My routine engulfed me. I was so focused on always doing something that I didn’t even notice. For a solid three months, I was constantly doing, doing, and going. I did everything to establish RIT as my home and my environment, and I didn’t think twice about it. Unknowingly, keeping myself busy became my method of not allowing myself the time to feel homesick, to cope with how big of a life-change college was. I was always looking forward to my next assignment, club meeting, or dinner with new friends.  

The problem was that none of these things alone were inherently bad in nature. I was doing very well in school, I had a solid group of new friends, and I was involved in clubs. As far as I knew, this was the perfect execution of the perfect recipe of the perfect college experience. Sense the sarcasm yet?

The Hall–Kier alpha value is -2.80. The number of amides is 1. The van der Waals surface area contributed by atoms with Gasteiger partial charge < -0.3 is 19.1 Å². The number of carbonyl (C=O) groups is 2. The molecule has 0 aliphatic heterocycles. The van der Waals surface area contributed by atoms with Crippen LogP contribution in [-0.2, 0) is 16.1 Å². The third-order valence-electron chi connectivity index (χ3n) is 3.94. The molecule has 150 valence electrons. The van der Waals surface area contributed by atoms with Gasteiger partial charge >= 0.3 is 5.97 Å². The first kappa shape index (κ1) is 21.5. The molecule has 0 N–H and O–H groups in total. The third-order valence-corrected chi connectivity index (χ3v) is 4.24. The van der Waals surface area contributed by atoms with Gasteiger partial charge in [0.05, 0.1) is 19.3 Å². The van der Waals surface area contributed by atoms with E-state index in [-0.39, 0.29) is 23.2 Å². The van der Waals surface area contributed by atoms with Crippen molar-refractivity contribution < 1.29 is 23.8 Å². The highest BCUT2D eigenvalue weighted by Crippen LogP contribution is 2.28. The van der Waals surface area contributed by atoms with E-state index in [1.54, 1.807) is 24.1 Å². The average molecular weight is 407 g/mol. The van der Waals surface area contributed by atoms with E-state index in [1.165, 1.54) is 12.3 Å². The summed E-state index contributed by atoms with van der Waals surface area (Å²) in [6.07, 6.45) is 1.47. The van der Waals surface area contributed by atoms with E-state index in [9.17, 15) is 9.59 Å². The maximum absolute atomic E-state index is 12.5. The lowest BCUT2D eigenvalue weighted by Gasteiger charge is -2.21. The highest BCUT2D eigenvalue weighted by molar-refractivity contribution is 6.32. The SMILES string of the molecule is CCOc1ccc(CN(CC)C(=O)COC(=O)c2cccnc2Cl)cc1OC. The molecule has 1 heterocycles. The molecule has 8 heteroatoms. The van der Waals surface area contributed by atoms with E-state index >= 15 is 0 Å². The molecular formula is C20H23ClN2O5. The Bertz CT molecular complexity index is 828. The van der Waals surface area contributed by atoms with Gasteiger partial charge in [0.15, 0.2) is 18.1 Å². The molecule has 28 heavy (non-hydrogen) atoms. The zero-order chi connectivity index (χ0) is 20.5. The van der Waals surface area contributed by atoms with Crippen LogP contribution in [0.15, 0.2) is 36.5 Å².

I was so in love with the routine I created for myself that it became even more important than the individual tasks and events within it.

Then Thanksgiving week rolled around.

Everything around me was slowing down as professors and students looked forward to the promise of three blissful days off work with their friends and family. My world was not getting any slower though. I pushed on with my tight schedule and added even more tasks for myself. Soon enough, my brain was making plans faster than my body could even begin to complete them.

So, I crashed. Now, I know what you’re thinking, this must be the great climax that I have been building up to, and using the word “crash,” you will think I’m referring to some unfortunate car accident on my way home. Well, that’s just the thing, I didn’t get to go home and take that break, and that realization was precisely what brought me into a flood of tears.